Dr. Theeuwes believes that DURECT's ultimate strengths lie in its abilities to get new drugs to market faster and more economically. "We can potentially create a blockbuster drug in about half the time and for a tenth of the cost that the pharmaceutical industry can when developing a new chemical entity. And that's a great benefit to society and the patient."
The iontophoretic effect is a natural process recognized in general since the time of Michael Faraday (1791-1867) that takes advantage of the electrical charge inherent in certain biologically active molecules. By applying a small electrical current to the drug and to the patient's skin, the drug is transported directly through the epidermis by a variety of cellular channels.
Although this effect has been known for some time, harnessing it to a practical device took some doing. One of the early pioneers in this field was the firm Iomed, which today offers a variety of products utilizing the process.
A newer device ingeniously employing reverse iontophoresis has achieved some renown of late. Worn on the wrist by those suffering from diabetes, the GlucoWatch draws out small quantities of interstitial cellular fluid and tests it at 20-minute intervals for glucose levels.
But refining the iontophoresis process to drive molecules even more efficiently into the body has long been a motivating force at the firm named ALZA. One expert I spoke with likens the difficult task of getting macromolecules or proteins through the epidermis to "trying to shove a basketball through a chainlink fence.")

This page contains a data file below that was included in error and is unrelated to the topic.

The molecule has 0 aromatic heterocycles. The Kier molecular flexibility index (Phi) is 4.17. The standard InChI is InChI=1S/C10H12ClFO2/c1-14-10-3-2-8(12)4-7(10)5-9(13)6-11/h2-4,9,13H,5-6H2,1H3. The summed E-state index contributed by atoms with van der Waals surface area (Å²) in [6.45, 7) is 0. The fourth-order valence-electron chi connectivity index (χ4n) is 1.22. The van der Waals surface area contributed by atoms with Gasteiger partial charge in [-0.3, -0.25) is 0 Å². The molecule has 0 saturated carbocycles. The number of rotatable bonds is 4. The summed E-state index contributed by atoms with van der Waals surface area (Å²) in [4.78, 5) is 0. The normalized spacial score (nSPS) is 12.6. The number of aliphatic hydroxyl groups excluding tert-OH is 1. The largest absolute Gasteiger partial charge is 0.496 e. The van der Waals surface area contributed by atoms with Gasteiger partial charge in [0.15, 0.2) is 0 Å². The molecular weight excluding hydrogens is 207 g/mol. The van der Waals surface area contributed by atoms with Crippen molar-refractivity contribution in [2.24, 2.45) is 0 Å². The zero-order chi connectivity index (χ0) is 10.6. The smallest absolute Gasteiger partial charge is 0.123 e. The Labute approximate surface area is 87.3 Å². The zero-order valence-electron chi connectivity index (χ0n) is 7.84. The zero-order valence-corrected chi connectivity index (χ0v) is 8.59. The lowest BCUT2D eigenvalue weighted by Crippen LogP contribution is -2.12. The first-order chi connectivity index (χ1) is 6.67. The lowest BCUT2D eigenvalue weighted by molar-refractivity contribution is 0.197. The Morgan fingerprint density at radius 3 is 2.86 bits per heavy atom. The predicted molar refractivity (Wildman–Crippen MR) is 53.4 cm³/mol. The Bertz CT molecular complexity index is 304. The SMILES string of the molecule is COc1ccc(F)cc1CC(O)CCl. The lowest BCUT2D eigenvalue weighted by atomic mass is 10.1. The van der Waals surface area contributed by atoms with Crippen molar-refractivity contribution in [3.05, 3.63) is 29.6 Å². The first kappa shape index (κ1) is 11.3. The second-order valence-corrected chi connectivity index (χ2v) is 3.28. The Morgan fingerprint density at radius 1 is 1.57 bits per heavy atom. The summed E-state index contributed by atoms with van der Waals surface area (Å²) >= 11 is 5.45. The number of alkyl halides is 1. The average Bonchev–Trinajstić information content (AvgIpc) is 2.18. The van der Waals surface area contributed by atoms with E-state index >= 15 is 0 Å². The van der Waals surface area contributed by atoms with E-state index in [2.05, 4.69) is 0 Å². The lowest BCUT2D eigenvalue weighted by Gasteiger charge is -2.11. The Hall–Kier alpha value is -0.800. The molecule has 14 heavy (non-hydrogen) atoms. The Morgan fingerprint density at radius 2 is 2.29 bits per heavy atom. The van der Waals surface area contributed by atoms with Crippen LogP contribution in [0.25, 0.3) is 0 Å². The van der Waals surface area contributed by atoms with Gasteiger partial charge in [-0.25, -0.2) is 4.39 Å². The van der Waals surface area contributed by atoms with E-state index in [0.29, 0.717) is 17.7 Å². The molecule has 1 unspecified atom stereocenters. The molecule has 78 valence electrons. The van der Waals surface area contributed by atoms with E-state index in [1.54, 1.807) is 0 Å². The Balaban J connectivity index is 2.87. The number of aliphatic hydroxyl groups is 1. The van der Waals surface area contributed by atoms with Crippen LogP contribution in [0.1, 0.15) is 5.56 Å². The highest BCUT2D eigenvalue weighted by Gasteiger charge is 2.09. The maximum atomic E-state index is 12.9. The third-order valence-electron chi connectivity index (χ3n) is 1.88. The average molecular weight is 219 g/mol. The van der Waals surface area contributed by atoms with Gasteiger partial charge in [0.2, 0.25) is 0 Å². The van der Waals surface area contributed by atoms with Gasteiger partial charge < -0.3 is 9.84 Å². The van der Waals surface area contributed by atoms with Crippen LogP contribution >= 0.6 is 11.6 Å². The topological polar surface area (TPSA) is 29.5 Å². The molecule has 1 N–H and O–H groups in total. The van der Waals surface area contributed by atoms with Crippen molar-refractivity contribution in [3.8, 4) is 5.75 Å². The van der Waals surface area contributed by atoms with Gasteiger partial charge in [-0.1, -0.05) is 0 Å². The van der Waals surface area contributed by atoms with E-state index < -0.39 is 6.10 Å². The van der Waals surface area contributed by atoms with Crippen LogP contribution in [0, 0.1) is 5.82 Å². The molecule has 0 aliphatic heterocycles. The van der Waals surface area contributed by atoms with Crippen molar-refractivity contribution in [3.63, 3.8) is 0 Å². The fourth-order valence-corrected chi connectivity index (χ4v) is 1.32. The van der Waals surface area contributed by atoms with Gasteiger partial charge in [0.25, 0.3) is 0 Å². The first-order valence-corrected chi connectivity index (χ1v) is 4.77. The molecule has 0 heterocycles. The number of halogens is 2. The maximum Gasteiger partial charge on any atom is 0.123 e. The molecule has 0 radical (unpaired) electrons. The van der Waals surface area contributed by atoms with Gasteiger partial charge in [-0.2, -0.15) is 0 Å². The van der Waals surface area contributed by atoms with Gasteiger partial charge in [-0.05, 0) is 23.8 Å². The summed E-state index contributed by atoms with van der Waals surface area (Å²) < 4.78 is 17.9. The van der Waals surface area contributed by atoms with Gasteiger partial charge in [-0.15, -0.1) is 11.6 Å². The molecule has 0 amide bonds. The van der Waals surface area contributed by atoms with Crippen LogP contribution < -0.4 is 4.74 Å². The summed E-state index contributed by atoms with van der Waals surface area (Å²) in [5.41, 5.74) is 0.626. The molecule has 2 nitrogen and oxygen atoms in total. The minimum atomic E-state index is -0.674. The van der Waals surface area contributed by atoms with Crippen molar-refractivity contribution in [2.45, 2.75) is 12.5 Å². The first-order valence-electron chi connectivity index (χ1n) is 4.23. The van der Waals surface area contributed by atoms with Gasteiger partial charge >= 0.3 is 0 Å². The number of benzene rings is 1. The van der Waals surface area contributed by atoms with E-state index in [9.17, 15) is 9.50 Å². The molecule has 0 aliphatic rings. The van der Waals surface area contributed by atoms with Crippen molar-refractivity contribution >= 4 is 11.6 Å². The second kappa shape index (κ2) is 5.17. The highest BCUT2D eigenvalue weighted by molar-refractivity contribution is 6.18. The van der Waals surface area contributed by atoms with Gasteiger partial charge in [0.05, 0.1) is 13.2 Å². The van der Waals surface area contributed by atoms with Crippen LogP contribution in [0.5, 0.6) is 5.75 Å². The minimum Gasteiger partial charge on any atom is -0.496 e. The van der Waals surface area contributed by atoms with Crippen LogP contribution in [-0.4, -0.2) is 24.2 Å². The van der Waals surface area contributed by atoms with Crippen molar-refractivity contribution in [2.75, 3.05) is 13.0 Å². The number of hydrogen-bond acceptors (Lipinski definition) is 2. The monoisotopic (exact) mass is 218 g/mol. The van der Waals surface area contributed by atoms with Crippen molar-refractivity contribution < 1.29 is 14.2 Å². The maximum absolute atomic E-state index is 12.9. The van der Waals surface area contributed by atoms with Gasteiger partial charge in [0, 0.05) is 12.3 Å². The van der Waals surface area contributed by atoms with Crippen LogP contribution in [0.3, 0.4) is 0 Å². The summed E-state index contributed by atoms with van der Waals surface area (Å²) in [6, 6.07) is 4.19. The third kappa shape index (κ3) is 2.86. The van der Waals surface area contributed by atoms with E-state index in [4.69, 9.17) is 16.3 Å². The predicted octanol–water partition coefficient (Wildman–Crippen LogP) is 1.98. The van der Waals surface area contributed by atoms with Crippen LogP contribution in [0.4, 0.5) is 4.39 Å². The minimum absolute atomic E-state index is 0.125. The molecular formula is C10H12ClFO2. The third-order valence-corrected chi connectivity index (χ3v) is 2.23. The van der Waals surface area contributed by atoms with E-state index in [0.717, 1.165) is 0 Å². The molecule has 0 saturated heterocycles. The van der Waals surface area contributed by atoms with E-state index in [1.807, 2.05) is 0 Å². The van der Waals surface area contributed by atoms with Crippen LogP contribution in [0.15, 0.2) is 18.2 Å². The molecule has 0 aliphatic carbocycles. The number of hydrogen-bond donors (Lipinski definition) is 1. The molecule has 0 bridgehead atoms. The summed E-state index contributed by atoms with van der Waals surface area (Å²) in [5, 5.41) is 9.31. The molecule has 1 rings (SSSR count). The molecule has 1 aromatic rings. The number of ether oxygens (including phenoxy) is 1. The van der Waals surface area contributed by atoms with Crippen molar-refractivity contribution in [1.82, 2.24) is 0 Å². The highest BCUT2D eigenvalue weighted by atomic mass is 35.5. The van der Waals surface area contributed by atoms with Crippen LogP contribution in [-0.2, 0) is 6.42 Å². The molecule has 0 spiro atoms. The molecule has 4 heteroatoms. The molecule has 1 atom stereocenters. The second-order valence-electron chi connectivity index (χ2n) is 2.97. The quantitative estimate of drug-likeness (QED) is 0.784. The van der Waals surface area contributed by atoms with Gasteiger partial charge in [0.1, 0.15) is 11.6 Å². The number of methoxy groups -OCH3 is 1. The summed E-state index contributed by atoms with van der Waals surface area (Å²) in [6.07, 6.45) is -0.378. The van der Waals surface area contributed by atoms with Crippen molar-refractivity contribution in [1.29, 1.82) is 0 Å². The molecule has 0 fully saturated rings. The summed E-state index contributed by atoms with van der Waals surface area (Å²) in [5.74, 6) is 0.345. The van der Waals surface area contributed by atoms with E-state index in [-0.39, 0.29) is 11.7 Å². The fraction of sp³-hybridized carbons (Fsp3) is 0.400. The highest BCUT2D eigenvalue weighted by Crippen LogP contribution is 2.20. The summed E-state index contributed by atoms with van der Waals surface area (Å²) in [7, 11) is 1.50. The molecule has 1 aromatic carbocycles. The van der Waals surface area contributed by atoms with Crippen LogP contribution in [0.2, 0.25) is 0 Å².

In 1987, when he was still employed at ALZA (which was purchased in 2001 by Johnson & Johnson for $11 billion, the company's largest acquisition at the time), Dr. Theeuwes began a project into this "active transport" method. And now, after his departure from ALZA, the Ionsys device -- employing the proprietary E-TRANS technology and marketed by another J&J subsidiary, Ortho-McNeil--is ready to be utilized for "the short-term management of acute post-operative pain in adult patients requiring opioid analgesia during hospitalization," serving as "the first needle-free, patient-activated analgesic system."
Initially at least, Ionsys, which delivers the opiate fentanyl in accordance with the self-determined needs of the patient, is being restricted to hospital and clinical settings. But even so, patients employing the compact Ionsys unit will find their lives immensely improved, as they are released from traditional IV tethers and bulky devices.
Greg Panico, senior director at the CNS/Internal Medicine Communications division of Johnson & Johnson, has nothing but praise for the team that developed Ionsys during a decade. "The team worked hard to bring the project through the development and approval process." And Mr. Panico foresees a bright future for Ionsys: "Any charged drugs that would otherwise be delivered by an injection or an intravenous infusion pump may be good candidates for E-TRANS delivery."
The pulmonary route for providing medicines is surely recognized by nearly everyone today, lay person and professional alike. The rising tide of asthma ensures that nearly every person knows someone who relies on a Metered Dose Inhaler (MDI) for relief from their symptoms. However, a drug that is inhaled does not necessarily have to be targeted at an ailment that is specific to the lungs. The immense active surface area of the lungs provides a handy uptake mechanism for drugs aimed at non-local or systemic ailments as well.